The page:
Raising a child with a disability is a journey that often takes unexpected twists and turns. As an organization, Victory Lane has also experienced twists and turns over its 10 years of serving families. In 2019, Victory Lane faced three tremendous challenges: a fire, a flood, and the unexpected loss of a board member.
The current offices of 321Go therapy and Victory Lane were once also shared with a hair salon. On January 18, 2019, around 11 pm, Victory Lane Founder Brett Fischer received a phone call that the office building was on fire. Brett rushed to the scene and watched as fireman put out the blaze. He wondered what could be salvaged, knowing it would take resilience for 321Go therapy and Victory Lane to recover from the fire.
He recalls the friends arrived shortly after him: “They supported and encouraged us with a warm hat, coat, and car on a very cold winter evening.”
Victory Lane and 321Go were able to rent space nearby and eventually move back into a fully customized space. Following the fire, the leadership prepared for summer camp with hope and excitement.
The 2019 summer camp session started out as most summer camp sessions do: families meeting new friends and building strong relationships. The Victory Lane leaders were preparing to celebrate those relationships when a weather warning became a weather emergency.
Current director Natasha Hamilton was attending the camp session as a volunteer. She remembers families taking shelter in designated areas and group leaders stepping in to make sure everyone stayed safe and calm. Once they got the “all clear,” families headed back to their RVs. But the worst was not over.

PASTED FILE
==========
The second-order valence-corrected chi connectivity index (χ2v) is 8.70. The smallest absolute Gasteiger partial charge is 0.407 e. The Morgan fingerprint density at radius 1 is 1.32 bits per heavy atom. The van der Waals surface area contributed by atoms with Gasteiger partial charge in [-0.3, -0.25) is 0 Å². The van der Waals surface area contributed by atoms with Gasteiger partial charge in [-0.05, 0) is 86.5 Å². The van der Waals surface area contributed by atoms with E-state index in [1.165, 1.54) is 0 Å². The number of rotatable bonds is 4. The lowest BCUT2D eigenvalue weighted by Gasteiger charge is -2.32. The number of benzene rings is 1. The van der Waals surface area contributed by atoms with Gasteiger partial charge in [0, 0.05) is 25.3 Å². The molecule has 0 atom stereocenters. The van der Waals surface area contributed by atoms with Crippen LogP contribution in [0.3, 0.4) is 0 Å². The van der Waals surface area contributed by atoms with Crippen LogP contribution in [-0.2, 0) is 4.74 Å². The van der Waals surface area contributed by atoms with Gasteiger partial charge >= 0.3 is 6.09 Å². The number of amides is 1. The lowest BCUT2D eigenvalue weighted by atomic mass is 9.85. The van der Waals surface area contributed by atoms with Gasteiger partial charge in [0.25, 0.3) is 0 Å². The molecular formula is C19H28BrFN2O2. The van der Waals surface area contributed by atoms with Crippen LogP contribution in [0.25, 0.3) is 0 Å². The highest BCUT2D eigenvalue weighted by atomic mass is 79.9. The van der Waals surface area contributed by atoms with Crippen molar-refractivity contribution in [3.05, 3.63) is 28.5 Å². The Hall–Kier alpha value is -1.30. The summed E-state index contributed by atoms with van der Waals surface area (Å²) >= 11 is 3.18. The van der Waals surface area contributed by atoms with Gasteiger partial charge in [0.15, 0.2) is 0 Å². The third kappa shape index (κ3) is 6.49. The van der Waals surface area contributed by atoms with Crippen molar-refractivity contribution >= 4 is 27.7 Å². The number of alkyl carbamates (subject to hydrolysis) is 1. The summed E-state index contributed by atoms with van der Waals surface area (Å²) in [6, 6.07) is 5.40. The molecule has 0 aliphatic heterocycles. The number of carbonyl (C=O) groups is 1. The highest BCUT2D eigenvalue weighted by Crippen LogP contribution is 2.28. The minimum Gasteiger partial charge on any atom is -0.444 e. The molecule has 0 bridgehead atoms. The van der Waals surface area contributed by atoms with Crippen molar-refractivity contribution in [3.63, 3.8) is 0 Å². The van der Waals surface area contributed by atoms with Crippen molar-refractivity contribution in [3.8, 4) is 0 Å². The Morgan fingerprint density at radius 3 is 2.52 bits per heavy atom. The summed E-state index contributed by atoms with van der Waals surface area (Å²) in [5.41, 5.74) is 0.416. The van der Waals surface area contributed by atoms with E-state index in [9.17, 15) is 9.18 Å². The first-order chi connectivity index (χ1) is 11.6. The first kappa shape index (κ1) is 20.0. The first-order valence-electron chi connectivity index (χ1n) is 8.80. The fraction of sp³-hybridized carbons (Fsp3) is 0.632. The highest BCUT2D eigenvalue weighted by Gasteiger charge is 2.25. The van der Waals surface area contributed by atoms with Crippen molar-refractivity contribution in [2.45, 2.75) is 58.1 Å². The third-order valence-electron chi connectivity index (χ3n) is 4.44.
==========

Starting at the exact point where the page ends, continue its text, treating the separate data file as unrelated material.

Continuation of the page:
“As I walked away after saying goodnight to one of our families, the water started to rise very quickly,” Natasha recalled. “I alerted the group leaders and everything happened quickly. My husband and other men started to pull trailers to high ground and others were on the phone calling for people to come help. Our community of helpers was strong.”
During the late fall of 2019, Brett received a phone call that his friend and Victory Lane board member Chris Oakley had died in a tragic hunting accident. Tiffanny Youngquist, who was the assistant director of Victory Lane at the time, communicated the effect Chris had on the Victory Lane community.
“Chris is one of those people who could make you feel like you were the most important person in the world. Each time you spoke to him, it had an impact on you,” Tiffanny shared.
Again, Brett thinks of the friends who were there: “I specifically remember friends who looked at me and bought my lunch when I first received the news.”
Following this series of challenges, Brett recalls thinking that 2020 had to be a better year.
“We were prepared for any challenge because we knew we were not alone. We had a community of people believing in the power of together was better,” he noted.
Navigating the unexpected with grace and mercy as a community brought Victory Lane leadership through 2019 and prepared them for the next difficult year.
“It has been a huge blessing to learn alongside the complexities of families raising children with disabilities. Our Victory Families have a level of perseverance and commitment that is deeper than any other group of people I’ve met,” Brett expressed. “They are great friends and great people to do life with.”
Will you be part of helping Victory Lane grow forward for the next decade? Find out how you can get involved by sending an email to [email protected].